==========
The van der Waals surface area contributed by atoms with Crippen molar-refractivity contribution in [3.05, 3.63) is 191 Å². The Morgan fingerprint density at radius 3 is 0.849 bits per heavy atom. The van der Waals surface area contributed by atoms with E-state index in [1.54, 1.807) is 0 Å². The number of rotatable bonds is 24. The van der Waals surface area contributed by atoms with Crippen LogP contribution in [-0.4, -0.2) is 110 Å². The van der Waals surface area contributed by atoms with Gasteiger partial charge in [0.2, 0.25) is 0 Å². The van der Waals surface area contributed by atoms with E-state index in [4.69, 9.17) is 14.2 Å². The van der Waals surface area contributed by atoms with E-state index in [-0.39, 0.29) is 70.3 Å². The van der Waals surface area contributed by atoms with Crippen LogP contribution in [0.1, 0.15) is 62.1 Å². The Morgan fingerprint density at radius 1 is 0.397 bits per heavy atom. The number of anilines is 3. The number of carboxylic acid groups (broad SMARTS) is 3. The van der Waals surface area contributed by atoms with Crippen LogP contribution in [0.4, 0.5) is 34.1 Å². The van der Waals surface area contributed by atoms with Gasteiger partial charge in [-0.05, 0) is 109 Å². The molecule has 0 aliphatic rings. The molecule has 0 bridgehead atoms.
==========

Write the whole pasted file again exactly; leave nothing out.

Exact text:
The van der Waals surface area contributed by atoms with Crippen molar-refractivity contribution in [3.05, 3.63) is 191 Å². The Morgan fingerprint density at radius 3 is 0.849 bits per heavy atom. The van der Waals surface area contributed by atoms with E-state index in [1.54, 1.807) is 0 Å². The number of rotatable bonds is 24. The van der Waals surface area contributed by atoms with Crippen LogP contribution in [-0.4, -0.2) is 110 Å². The van der Waals surface area contributed by atoms with Gasteiger partial charge in [0.2, 0.25) is 0 Å². The van der Waals surface area contributed by atoms with E-state index in [4.69, 9.17) is 14.2 Å². The van der Waals surface area contributed by atoms with E-state index in [-0.39, 0.29) is 70.3 Å². The van der Waals surface area contributed by atoms with Crippen LogP contribution in [0.1, 0.15) is 62.1 Å². The Morgan fingerprint density at radius 1 is 0.397 bits per heavy atom. The number of anilines is 3. The number of carboxylic acid groups (broad SMARTS) is 3. The van der Waals surface area contributed by atoms with Crippen LogP contribution in [0.4, 0.5) is 34.1 Å². The van der Waals surface area contributed by atoms with Gasteiger partial charge in [-0.05, 0) is 109 Å². The molecule has 0 aliphatic rings. The molecule has 0 bridgehead atoms.